Evaluating the Use of Automated Vehicle Locator Technologies in Policing

Dallas AVL Experiment: Evaluating the Use of Automated Vehicle Locator Technologies in Policing


Police Foundation & National Institute of Justice


David Weisburd, Elizabeth Groff, Greg Jones, Karen L. Amendola, & Breanne Cave

Law enforcement agencies lack specific information describing where police officers patrol when not responding to calls for service. Instead, they have snapshots of events that are handled by police, such as the locations of crime reports, arrests, traffic citations, and pedestrian stops. And, despite a move toward more scientific “smart policing,” agencies still have little ability to assess the effectiveness of their deployment strategies in relationship to their goals.<>The authors sought to examine these two key gaps in the advancement of recent police innovations and answer several important questions:

  1. If the police have knowledge about where patrol resources are concentrated in a police agency, can commanders more successfully manage broad patrol resources?
  2. Within the context of a Compstat model, can they ensure that crime hot spots gain increased levels of patrol?
  3. If such knowledge were available to the police, will that help them to prevent crime?

The authors used trajectory analysis to identify four groups of beats with similar crime patterns. Commanders received information on the measured deployment levels—the amount of hours of vehicle presence as measured by an Automated Vehicle Locator (AVL) system. In addition, they received AVL-measured deployment information about Compstat hot spots (those identified for specific deployment strategies) in the treatment areas.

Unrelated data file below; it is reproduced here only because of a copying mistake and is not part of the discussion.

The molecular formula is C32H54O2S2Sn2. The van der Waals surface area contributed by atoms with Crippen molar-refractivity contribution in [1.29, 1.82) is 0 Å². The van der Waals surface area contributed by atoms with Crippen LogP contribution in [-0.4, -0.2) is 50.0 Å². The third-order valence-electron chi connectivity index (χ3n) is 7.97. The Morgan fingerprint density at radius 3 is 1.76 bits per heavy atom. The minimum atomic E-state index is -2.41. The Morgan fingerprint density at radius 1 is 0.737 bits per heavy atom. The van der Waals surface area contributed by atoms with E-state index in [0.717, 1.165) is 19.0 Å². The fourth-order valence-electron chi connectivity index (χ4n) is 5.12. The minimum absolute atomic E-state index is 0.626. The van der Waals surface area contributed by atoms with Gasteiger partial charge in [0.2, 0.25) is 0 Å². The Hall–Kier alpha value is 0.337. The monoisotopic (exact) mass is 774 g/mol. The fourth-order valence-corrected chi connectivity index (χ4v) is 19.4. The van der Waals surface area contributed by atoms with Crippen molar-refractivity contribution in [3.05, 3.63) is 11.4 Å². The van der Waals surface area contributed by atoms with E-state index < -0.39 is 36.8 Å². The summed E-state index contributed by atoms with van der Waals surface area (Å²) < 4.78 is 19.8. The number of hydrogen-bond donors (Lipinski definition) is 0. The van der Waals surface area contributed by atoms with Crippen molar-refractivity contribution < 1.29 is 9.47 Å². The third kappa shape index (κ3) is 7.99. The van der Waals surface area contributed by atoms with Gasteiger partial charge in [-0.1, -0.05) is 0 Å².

At the beat level, access to AVL-measured deployment information led commanders to request significantly higher amounts of patrol presence but did not result in an increase in actual patrol levels. At the hot-spot level, AVL did not lead commanders to request higher levels of patrol, but it did lead to higher actual levels of patrol at those places. Also, in contrast to the beat-level findings, the authors found treatment hot spots have about a 20 percent relative “decline” in crime.

The Dallas (Texas) AVL Experiment provides important information to improve understanding of how AVL technologies can be used to maximize patrol in police agencies. The data suggest that, at least in cities like Dallas with large geographies, AVL information will not aid patrol allocations because patrol coverage in beats is largely a function of cross-district dispatch rather than commander-specified deployment. However, it is effective in achieving higher levels of patrol in hot spots and significant reductions in crime.

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